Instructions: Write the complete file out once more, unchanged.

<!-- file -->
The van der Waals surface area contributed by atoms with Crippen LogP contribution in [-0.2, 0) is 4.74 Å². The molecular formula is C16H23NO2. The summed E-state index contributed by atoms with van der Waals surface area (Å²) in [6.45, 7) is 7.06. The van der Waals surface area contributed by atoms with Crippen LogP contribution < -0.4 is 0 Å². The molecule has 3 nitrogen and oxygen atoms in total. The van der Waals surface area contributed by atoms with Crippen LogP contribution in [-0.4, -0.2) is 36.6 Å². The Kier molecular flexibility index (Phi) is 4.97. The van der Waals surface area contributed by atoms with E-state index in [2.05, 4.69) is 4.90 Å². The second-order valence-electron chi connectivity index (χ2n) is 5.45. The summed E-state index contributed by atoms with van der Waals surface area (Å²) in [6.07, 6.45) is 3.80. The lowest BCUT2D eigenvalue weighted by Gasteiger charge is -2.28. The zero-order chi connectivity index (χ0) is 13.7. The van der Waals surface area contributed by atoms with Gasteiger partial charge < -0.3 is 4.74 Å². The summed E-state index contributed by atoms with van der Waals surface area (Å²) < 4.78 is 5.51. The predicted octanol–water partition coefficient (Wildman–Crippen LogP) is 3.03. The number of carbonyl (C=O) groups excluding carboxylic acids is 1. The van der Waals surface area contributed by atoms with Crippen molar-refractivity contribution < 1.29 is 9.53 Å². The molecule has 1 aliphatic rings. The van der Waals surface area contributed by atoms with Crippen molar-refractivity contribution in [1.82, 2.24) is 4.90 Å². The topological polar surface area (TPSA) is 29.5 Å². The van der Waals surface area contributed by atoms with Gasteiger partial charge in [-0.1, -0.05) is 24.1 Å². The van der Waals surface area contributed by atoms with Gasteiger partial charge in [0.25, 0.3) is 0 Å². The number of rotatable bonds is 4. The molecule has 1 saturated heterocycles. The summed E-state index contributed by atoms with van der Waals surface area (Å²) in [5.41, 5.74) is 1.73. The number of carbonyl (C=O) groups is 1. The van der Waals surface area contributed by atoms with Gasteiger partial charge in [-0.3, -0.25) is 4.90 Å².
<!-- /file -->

The van der Waals surface area contributed by atoms with Crippen LogP contribution in [-0.2, 0) is 4.74 Å². The molecular formula is C16H23NO2. The summed E-state index contributed by atoms with van der Waals surface area (Å²) in [6.45, 7) is 7.06. The van der Waals surface area contributed by atoms with Crippen LogP contribution < -0.4 is 0 Å². The molecule has 3 nitrogen and oxygen atoms in total. The van der Waals surface area contributed by atoms with Crippen LogP contribution in [-0.4, -0.2) is 36.6 Å². The Kier molecular flexibility index (Phi) is 4.97. The van der Waals surface area contributed by atoms with E-state index in [2.05, 4.69) is 4.90 Å². The second-order valence-electron chi connectivity index (χ2n) is 5.45. The summed E-state index contributed by atoms with van der Waals surface area (Å²) in [6.07, 6.45) is 3.80. The lowest BCUT2D eigenvalue weighted by Gasteiger charge is -2.28. The zero-order chi connectivity index (χ0) is 13.7. The van der Waals surface area contributed by atoms with Gasteiger partial charge < -0.3 is 4.74 Å². The summed E-state index contributed by atoms with van der Waals surface area (Å²) < 4.78 is 5.51. The predicted octanol–water partition coefficient (Wildman–Crippen LogP) is 3.03. The number of carbonyl (C=O) groups excluding carboxylic acids is 1. The van der Waals surface area contributed by atoms with Crippen molar-refractivity contribution < 1.29 is 9.53 Å². The molecule has 1 aliphatic rings. The van der Waals surface area contributed by atoms with Crippen molar-refractivity contribution in [1.82, 2.24) is 4.90 Å². The topological polar surface area (TPSA) is 29.5 Å². The van der Waals surface area contributed by atoms with Gasteiger partial charge in [-0.1, -0.05) is 24.1 Å². The van der Waals surface area contributed by atoms with Gasteiger partial charge in [0.25, 0.3) is 0 Å². The number of rotatable bonds is 4. The molecule has 1 saturated heterocycles. The summed E-state index contributed by atoms with van der Waals surface area (Å²) in [5.41, 5.74) is 1.73. The number of carbonyl (C=O) groups is 1. The van der Waals surface area contributed by atoms with Gasteiger partial charge in [-0.3, -0.25) is 4.90 Å².